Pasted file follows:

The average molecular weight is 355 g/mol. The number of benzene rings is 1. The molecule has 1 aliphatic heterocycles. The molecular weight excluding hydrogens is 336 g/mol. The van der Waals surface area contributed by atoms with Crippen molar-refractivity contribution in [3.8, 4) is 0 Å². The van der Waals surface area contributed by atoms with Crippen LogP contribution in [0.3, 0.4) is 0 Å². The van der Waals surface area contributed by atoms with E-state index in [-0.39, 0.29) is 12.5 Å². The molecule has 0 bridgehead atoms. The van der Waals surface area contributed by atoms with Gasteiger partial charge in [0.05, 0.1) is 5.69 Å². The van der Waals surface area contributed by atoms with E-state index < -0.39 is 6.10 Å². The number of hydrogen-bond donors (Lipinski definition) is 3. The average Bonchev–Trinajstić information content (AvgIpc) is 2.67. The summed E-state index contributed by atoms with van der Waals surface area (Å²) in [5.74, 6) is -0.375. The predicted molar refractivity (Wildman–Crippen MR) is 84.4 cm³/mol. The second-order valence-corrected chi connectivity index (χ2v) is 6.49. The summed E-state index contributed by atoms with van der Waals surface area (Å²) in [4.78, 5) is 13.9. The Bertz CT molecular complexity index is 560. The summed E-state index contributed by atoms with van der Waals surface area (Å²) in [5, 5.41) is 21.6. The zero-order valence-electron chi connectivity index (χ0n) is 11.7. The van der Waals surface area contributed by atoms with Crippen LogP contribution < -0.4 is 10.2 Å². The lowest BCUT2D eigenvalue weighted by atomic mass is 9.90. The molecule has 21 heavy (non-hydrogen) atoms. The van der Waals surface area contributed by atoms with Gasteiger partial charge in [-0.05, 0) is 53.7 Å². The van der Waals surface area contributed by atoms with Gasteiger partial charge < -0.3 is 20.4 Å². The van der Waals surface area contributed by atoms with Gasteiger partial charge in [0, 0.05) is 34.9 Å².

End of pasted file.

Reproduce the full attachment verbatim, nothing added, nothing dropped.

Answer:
The average molecular weight is 355 g/mol. The number of benzene rings is 1. The molecule has 1 aliphatic heterocycles. The molecular weight excluding hydrogens is 336 g/mol. The van der Waals surface area contributed by atoms with Crippen molar-refractivity contribution in [3.8, 4) is 0 Å². The van der Waals surface area contributed by atoms with Crippen LogP contribution in [0.3, 0.4) is 0 Å². The van der Waals surface area contributed by atoms with E-state index in [-0.39, 0.29) is 12.5 Å². The molecule has 0 bridgehead atoms. The van der Waals surface area contributed by atoms with Gasteiger partial charge in [0.05, 0.1) is 5.69 Å². The van der Waals surface area contributed by atoms with E-state index < -0.39 is 6.10 Å². The number of hydrogen-bond donors (Lipinski definition) is 3. The average Bonchev–Trinajstić information content (AvgIpc) is 2.67. The summed E-state index contributed by atoms with van der Waals surface area (Å²) in [5.74, 6) is -0.375. The predicted molar refractivity (Wildman–Crippen MR) is 84.4 cm³/mol. The second-order valence-corrected chi connectivity index (χ2v) is 6.49. The summed E-state index contributed by atoms with van der Waals surface area (Å²) in [4.78, 5) is 13.9. The Bertz CT molecular complexity index is 560. The summed E-state index contributed by atoms with van der Waals surface area (Å²) in [5, 5.41) is 21.6. The zero-order valence-electron chi connectivity index (χ0n) is 11.7. The van der Waals surface area contributed by atoms with Crippen LogP contribution < -0.4 is 10.2 Å². The lowest BCUT2D eigenvalue weighted by atomic mass is 9.90. The molecule has 21 heavy (non-hydrogen) atoms. The van der Waals surface area contributed by atoms with Gasteiger partial charge in [-0.05, 0) is 53.7 Å². The van der Waals surface area contributed by atoms with Gasteiger partial charge < -0.3 is 20.4 Å². The van der Waals surface area contributed by atoms with Gasteiger partial charge in [0, 0.05) is 34.9 Å².